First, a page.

The Weekly Newspaper serving the citizens of Morenci, Mich., Fayette, Ohio, and surrounding areas.

  • KayseInField
    IN THE FIELD—2004 Morenci graduate Kayse Onweller works in a test plot of wheat in Texas. She’s part of Bayer CropScience’s North American wheat breeding program based in Nebraska, where she completed post-graduate work in plant breeding and genetics.
  • Front.winner
    REFEREE Camden Miller raises the hand of Morenci Jr. Dawgs wrestler Ryder Ryan as his opponent leaves the mat in disappointment. Morenci’s youth wrestling program served as host for a tournament Saturday morning to raise money for the club. Additional photos are on the back page.
  • Front.bank.2
    SHERWOOD STATE Bank opened its Fayette office at a grand opening Friday morning, drawing a large crowd to view the renovated building. Above, Burt Blue talks to teller Cindy Funk, while his wife, Jackie, looks around the new office. The Blues missed the opening and took a quick tour on Tuesday. Few traces remain of the former grocery store and theater, however, part of the original brick wall still shows in the hallway leading to the back of the building. The drive-through window should be ready for customers later in the month.
  • Front.carry.casket
    CARRYING—Riley Terry (blue jacket) and Mason Vaughn lead the way, carrying an empty casket outside to the hearse waiting at the curb. Morenci juniors and seniors visited Eagle Funeral Home last week to learn about the role of a funeral director and to understand the process of arranging for a funeral.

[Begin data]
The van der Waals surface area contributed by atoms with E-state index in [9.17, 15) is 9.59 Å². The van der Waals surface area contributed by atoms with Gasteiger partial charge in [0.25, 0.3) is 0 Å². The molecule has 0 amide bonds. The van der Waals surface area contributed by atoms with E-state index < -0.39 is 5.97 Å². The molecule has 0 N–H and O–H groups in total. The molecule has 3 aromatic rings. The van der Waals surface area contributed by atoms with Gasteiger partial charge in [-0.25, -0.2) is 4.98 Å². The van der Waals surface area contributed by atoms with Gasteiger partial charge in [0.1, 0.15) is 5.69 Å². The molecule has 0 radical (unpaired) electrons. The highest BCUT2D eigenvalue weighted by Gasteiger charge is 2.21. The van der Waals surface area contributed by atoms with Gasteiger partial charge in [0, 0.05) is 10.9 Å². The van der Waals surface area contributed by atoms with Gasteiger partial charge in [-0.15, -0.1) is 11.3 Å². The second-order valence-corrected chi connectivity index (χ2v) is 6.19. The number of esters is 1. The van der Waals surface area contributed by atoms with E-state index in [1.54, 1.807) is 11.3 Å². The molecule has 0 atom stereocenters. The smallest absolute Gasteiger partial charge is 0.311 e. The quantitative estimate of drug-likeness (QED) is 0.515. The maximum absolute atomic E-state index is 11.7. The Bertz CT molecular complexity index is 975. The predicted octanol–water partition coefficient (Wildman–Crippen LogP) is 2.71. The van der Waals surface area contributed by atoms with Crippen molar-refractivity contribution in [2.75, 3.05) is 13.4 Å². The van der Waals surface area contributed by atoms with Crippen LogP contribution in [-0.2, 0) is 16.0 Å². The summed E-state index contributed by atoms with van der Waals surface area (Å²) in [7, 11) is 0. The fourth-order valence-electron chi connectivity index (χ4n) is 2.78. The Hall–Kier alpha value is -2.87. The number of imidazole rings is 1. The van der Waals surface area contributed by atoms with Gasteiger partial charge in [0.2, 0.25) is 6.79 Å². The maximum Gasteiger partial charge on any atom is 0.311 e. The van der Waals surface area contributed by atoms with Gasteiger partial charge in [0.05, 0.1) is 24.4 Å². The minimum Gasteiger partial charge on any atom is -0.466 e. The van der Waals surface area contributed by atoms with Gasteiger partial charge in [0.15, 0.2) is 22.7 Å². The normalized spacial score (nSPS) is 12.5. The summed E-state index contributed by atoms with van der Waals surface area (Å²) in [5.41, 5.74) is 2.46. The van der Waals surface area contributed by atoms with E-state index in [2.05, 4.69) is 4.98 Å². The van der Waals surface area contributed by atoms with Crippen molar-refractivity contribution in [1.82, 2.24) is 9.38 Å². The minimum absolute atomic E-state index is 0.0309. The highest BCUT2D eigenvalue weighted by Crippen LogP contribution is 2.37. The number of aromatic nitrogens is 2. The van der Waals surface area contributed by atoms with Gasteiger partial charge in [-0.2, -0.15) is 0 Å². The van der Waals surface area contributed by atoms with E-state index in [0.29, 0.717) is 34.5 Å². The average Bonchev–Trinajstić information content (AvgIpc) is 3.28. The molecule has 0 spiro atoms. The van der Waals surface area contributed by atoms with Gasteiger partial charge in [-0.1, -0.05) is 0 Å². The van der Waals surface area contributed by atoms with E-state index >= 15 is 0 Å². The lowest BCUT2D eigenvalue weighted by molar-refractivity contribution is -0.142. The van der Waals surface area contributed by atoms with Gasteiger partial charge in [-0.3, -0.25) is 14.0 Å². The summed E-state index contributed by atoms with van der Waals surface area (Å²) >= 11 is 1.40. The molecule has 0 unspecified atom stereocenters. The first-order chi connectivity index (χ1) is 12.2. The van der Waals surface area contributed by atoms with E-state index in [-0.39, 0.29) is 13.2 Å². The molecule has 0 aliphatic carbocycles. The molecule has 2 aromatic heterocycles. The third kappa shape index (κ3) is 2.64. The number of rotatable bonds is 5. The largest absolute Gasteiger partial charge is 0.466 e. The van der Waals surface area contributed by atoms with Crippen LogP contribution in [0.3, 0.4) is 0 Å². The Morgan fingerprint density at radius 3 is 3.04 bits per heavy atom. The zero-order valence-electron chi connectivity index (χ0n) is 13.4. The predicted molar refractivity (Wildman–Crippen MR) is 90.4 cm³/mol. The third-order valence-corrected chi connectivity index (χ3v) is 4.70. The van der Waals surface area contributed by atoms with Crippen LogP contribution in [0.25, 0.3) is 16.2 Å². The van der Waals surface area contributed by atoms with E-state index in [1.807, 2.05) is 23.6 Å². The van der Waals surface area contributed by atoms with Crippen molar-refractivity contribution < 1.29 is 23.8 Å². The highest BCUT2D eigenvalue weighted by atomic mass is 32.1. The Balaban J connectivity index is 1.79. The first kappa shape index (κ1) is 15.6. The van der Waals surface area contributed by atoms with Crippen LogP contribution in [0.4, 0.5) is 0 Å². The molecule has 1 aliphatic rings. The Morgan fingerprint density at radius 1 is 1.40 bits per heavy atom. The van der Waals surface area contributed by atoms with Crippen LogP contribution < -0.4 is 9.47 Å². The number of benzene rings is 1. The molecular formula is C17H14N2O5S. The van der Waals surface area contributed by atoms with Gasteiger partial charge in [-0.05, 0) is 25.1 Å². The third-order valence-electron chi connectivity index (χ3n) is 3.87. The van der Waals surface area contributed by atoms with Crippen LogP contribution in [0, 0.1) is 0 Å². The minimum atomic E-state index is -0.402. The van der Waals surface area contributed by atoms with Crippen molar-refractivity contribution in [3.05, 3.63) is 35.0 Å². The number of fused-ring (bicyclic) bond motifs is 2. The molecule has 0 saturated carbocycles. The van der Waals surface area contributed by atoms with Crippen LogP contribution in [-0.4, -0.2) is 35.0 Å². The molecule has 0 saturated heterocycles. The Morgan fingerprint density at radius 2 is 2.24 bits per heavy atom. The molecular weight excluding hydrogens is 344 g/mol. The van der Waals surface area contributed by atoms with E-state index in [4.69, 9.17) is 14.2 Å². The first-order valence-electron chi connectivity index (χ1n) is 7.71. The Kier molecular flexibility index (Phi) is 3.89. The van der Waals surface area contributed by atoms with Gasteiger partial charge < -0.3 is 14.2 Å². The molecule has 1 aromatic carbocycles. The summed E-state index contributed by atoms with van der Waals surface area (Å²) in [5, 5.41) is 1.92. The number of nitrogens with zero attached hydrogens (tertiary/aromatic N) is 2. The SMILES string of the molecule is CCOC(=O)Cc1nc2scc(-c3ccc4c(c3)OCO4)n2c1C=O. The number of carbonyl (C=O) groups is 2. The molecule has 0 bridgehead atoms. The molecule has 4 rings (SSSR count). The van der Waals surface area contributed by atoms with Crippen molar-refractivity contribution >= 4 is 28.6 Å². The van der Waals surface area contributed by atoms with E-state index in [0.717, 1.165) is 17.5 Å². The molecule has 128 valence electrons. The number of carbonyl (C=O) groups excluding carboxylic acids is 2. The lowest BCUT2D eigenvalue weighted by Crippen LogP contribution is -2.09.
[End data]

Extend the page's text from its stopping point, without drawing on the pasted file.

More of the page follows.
• Front.lift
    MORENCI student Dalton McCowan puts everything into a dead lift attempt Saturday morning during the Wyseguy Push/Pull event. Lifters helped raise more than $1,600 for the family of the late Devin Wyse, a former Morenci power-lifter who graduated last year. Commemorative T-shirts are still available by contacting teacher Dan Hoffman.
  • Front.make.three
    FROM THE LEFT, Landon Wilkins, Ryan White and Logan Blaker try out their artistic skills Saturday afternoon at the Morenci PTO’s first Date to Create event. More than 50 people showed up to create decorated planks of wood to hang from rope. The event served as a fund-raiser for miscellaneous PTO projects. Additional photos are on the back of this week’s Observer.
  • Front.F.office
    NEW OFFICES—Fayette village administrator Steve Blue speaks with tax administrator Genna Biddix at the new front desk of the village office. Village council members voted to use budgeted renovation funds targeted for the old office and instead buy the vacant bank building on the corner of Main and Fayette streets. The old office was sold to Sherwood State Bank. When everything is put into place in the spacious new village office, an open house will be scheduled. Council member David Wheeler donated all of his time needed to make changes in the bank interior to fit the Village’s needs.

Edison installing power line to Williams County 7.1.09

Written by David Green.

By DAVID GREEN

A new high-voltage line that will soon pass high above the north side of Fayette will stay out of reach for local electricity users.

Instead, it’s Williams County residents who will benefit from the power source as communities served by municipal systems will buy the electricity at rates below what Fayette pays.

Preparations for the 17-mile line began months ago when Toledo Edison’s real estate division began seeking easements from property owners along the route.

“It’s been going very well,” said Edison’s Gary Keys.

Fulton County easements are nearly all in place, he said, and the majority of those from Williams County have been signed.